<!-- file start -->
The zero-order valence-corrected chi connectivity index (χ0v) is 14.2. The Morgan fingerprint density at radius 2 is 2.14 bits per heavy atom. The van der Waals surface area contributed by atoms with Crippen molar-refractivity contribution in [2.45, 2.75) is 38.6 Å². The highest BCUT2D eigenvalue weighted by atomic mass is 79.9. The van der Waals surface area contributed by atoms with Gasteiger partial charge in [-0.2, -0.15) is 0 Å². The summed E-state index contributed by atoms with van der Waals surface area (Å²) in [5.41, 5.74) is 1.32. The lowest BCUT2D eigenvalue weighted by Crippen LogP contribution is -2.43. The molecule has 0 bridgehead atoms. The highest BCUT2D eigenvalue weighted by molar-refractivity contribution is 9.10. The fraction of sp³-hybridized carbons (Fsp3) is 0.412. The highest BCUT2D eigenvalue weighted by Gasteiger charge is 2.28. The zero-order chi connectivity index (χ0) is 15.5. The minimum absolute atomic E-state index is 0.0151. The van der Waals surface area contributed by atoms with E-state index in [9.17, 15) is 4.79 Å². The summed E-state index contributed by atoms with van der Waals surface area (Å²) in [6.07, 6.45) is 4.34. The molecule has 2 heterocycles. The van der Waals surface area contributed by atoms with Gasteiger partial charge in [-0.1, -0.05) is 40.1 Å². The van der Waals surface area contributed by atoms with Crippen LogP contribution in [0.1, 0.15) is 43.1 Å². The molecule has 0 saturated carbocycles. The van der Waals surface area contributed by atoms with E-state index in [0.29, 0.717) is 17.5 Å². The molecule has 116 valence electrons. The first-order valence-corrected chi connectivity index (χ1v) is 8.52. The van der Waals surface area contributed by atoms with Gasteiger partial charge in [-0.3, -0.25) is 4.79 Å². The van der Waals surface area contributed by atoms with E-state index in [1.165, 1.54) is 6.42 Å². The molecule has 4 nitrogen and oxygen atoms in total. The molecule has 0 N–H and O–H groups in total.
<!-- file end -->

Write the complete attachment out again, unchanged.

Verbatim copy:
The zero-order valence-corrected chi connectivity index (χ0v) is 14.2. The Morgan fingerprint density at radius 2 is 2.14 bits per heavy atom. The van der Waals surface area contributed by atoms with Crippen molar-refractivity contribution in [2.45, 2.75) is 38.6 Å². The highest BCUT2D eigenvalue weighted by atomic mass is 79.9. The van der Waals surface area contributed by atoms with Gasteiger partial charge in [-0.2, -0.15) is 0 Å². The summed E-state index contributed by atoms with van der Waals surface area (Å²) in [5.41, 5.74) is 1.32. The lowest BCUT2D eigenvalue weighted by Crippen LogP contribution is -2.43. The molecule has 0 bridgehead atoms. The highest BCUT2D eigenvalue weighted by molar-refractivity contribution is 9.10. The fraction of sp³-hybridized carbons (Fsp3) is 0.412. The highest BCUT2D eigenvalue weighted by Gasteiger charge is 2.28. The zero-order chi connectivity index (χ0) is 15.5. The minimum absolute atomic E-state index is 0.0151. The van der Waals surface area contributed by atoms with E-state index in [9.17, 15) is 4.79 Å². The summed E-state index contributed by atoms with van der Waals surface area (Å²) in [6.07, 6.45) is 4.34. The molecule has 2 heterocycles. The van der Waals surface area contributed by atoms with Gasteiger partial charge in [-0.1, -0.05) is 40.1 Å². The van der Waals surface area contributed by atoms with Crippen LogP contribution in [0.1, 0.15) is 43.1 Å². The molecule has 0 saturated carbocycles. The van der Waals surface area contributed by atoms with E-state index in [0.29, 0.717) is 17.5 Å². The molecule has 116 valence electrons. The first-order valence-corrected chi connectivity index (χ1v) is 8.52. The van der Waals surface area contributed by atoms with Gasteiger partial charge in [-0.3, -0.25) is 4.79 Å². The van der Waals surface area contributed by atoms with E-state index in [1.165, 1.54) is 6.42 Å². The molecule has 4 nitrogen and oxygen atoms in total. The molecule has 0 N–H and O–H groups in total.